Introduction to Attachment -

September 18, 2014


Attachment is the relationship and bond a child has with a caring adult or adults. Levy & Orlans (1998) tell us,

Attachment is a deep and enduring connection established between a child and caregiver in the first several years of life……Attachment is not something that parents do to their children; rather it is something that children and parents create together, in an ongoing reciprocal relationship.

In 2006 when I began the assessment process to become a foster carer for the local authority in Wiltshire I knew very little about attachment theory, trauma or brain development, despite the fact that I had been working with children and families with complex needs for some years by then. I had come across it during training and in my studies but had never really related it to those I was supporting which, knowing what I know now seems like a builder saying they had built a few houses in their time and knew they had to put cement between the bricks but not why!!

Fortunately, my assessing social worker directed me to read “any and everything you can on trauma, attachment and the brain”. Thank goodness a) she advised me to do this and b) I did!! I began with a not so lightweight but fascinating, Attachment, Trauma and Healing, Levy & Orlans and then went on to the remarkable book by Kate Cairns Attachment trauma and resilience. Talk about light bulb moments, it was like Blackpool illuminations and stood me in such good stead for the children who were to enter my home, my heart and to challenge me to dig deeper and learn more.

I had heard of the people who are seen as the founders of attachment theory, Donald Winnicott, John Bowlby and Barbara Ainsworth, but now I got to know their work and apply it to what I saw in the children and in response and care of them in a way that changed everything. So let me share what I have taken from their work more fully.

Psychoanalyst and parenting expert Donald Winnicott was interested in studying tiny details of interactions between mother and child and other carers too and offered a less rigid black and white view of raising children than some of his contemporaries. He was all about ‘good enough’ mothering and care within the all-important relationship. So I learnt to look for this capability in myself and in others.

John Bowlby was curious about the similarities there were between the relationships the young offenders of his day had with their mothers. He also looked at why during the Second World War evacuation process some children coped much better than others and thirdly at how the rigid hospital visiting policy of the time meant that children rarely saw their mothers or family during their treatment. His conclusions were that the initial relationship for a child with their mother was foundational and vital to all aspects of their life and development. I have seen the impact of fractured relationships in many children, teenagers and adults which explains so much about behaviour and needs.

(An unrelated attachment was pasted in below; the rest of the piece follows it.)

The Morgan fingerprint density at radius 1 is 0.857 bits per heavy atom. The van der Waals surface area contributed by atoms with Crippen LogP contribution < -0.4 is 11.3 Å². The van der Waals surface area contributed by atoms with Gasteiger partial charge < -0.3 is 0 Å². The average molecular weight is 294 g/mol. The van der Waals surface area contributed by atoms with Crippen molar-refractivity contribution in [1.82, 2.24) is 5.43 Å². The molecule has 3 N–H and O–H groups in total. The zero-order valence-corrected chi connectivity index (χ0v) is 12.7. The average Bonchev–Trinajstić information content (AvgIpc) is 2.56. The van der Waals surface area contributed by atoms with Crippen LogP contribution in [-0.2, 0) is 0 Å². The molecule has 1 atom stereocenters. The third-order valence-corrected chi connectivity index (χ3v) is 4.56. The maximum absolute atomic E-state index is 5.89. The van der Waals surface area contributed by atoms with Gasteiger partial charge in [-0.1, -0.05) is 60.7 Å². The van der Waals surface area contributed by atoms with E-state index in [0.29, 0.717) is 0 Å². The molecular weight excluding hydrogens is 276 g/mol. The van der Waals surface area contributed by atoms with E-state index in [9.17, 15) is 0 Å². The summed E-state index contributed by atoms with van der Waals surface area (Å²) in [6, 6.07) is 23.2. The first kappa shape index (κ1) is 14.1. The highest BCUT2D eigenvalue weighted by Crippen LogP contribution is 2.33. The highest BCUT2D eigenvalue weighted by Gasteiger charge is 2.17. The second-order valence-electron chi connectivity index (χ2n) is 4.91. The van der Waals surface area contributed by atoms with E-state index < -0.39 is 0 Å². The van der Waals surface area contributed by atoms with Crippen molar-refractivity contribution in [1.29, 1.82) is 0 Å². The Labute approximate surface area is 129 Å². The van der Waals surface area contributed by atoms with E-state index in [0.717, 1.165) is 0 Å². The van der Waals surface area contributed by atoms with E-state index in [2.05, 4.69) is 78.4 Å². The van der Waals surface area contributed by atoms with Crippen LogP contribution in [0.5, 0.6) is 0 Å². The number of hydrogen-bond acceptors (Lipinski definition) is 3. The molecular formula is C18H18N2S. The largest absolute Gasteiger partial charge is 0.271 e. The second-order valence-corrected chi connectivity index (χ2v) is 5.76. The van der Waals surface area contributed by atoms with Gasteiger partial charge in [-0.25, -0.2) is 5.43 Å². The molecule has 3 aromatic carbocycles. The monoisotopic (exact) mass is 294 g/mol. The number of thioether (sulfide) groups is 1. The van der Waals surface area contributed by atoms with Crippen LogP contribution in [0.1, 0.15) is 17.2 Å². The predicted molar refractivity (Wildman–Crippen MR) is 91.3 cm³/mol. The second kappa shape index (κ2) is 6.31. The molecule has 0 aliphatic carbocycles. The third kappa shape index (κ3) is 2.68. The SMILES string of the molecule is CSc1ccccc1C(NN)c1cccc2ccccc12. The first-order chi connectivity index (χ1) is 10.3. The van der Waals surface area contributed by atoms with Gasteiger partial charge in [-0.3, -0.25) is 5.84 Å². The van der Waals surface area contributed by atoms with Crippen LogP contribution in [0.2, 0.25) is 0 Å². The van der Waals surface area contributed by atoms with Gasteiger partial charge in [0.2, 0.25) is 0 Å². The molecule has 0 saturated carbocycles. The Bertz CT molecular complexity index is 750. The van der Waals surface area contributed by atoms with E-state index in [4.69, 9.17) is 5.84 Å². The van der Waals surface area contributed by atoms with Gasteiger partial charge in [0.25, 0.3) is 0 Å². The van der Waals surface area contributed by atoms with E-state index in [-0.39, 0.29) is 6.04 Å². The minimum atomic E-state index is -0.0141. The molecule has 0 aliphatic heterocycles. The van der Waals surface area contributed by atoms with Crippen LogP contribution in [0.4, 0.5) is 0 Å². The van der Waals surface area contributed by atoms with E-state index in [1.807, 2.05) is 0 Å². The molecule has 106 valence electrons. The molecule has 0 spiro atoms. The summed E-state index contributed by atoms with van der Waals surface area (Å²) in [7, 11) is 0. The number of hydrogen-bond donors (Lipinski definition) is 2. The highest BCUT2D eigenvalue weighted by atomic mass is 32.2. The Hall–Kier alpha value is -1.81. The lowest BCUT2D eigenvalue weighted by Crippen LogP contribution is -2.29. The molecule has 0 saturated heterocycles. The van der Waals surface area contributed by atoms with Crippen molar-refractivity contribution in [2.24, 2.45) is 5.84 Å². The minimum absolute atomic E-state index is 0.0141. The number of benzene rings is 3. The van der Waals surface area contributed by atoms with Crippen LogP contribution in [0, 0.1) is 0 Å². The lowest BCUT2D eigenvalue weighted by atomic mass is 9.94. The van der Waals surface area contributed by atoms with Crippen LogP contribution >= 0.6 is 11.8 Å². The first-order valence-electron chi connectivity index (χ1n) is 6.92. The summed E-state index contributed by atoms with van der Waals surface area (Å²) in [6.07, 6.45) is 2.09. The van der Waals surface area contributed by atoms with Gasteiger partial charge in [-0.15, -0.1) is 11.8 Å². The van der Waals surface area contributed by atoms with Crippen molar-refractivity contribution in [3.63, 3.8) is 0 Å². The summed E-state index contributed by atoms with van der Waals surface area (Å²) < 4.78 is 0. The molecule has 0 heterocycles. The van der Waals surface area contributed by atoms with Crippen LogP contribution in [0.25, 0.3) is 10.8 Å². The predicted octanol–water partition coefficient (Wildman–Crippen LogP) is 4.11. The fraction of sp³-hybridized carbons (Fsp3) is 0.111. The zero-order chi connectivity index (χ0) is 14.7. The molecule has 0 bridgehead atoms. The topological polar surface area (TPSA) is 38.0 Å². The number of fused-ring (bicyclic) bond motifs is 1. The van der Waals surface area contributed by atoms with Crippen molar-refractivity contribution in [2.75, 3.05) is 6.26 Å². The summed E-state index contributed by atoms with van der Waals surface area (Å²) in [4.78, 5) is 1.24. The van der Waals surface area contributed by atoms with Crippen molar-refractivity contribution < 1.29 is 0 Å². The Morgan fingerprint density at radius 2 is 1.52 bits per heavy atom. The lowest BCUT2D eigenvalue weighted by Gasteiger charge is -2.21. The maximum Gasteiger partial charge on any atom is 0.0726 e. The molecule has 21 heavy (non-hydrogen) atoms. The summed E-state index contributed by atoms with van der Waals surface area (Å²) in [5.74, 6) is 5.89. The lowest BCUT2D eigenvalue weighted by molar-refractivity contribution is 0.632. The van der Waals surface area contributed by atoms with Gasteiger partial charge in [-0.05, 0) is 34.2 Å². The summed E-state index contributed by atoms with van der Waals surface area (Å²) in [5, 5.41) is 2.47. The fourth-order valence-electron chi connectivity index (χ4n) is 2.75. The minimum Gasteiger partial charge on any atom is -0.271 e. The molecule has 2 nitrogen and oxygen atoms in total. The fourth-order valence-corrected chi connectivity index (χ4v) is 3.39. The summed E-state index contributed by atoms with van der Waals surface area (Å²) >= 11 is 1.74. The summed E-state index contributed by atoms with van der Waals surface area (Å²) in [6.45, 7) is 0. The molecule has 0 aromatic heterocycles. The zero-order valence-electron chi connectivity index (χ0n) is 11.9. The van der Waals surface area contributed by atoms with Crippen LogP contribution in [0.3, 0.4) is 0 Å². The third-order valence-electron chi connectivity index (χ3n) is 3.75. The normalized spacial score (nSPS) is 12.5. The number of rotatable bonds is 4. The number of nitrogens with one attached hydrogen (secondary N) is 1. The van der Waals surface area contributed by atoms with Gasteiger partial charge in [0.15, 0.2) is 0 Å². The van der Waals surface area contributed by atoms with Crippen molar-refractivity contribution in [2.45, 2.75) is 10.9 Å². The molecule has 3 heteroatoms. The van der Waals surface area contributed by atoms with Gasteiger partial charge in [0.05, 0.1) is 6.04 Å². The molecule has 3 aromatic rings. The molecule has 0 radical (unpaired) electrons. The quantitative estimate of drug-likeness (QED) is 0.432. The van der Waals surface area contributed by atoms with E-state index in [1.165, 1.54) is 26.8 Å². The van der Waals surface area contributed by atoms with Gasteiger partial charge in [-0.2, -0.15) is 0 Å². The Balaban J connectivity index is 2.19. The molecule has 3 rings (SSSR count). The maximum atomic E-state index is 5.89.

Barbara Ainsworth, who worked alongside of Bowlby, wanted to test out what attachment looked like in a child’s reaction and way of relating to its mother and in doing so she defined different types of attachment style. She developed the Strange Situation Test to look closely at how a child coped with the mother leaving the room and the all-important re-entry and reunion. Depending on the child’s reaction their attachment style could then be defined.

So why and how have I found looking at attachment theory helpful as a foster carer and in all areas of my work and life? For the following reasons:
• It underpins all relationships and shapes all interactions and reactions
• It helped me see complex behaviour as just that not as personal, manipulative or defiant
• It helped me look beyond any behaviour to see the child’s confusion and distress which comes in a range of disguises!
• It taught me that building relationships with traumatised children takes great patience, repetition and time as they have never been able to trust adults
• It highlighted the vital role of self-care as Heather T. Forbes says,
“It takes a parent with the inner strength of a bulldog and the heart and compassion of a golden retriever to raise a child with trauma.”

Jane Evans is a trauma parenting specialist, trainer, speaker, writer and blogger (also mum, step-mum and step-nana!), fortunate enough to learn about raising children from those she has worked with and nurtured. @janeparenting

Jane’s book for children impacted by growing up with domestic violence in their early years is a useful tool in building attachment and finding names for feelings.
How are you feeling today Baby Bear?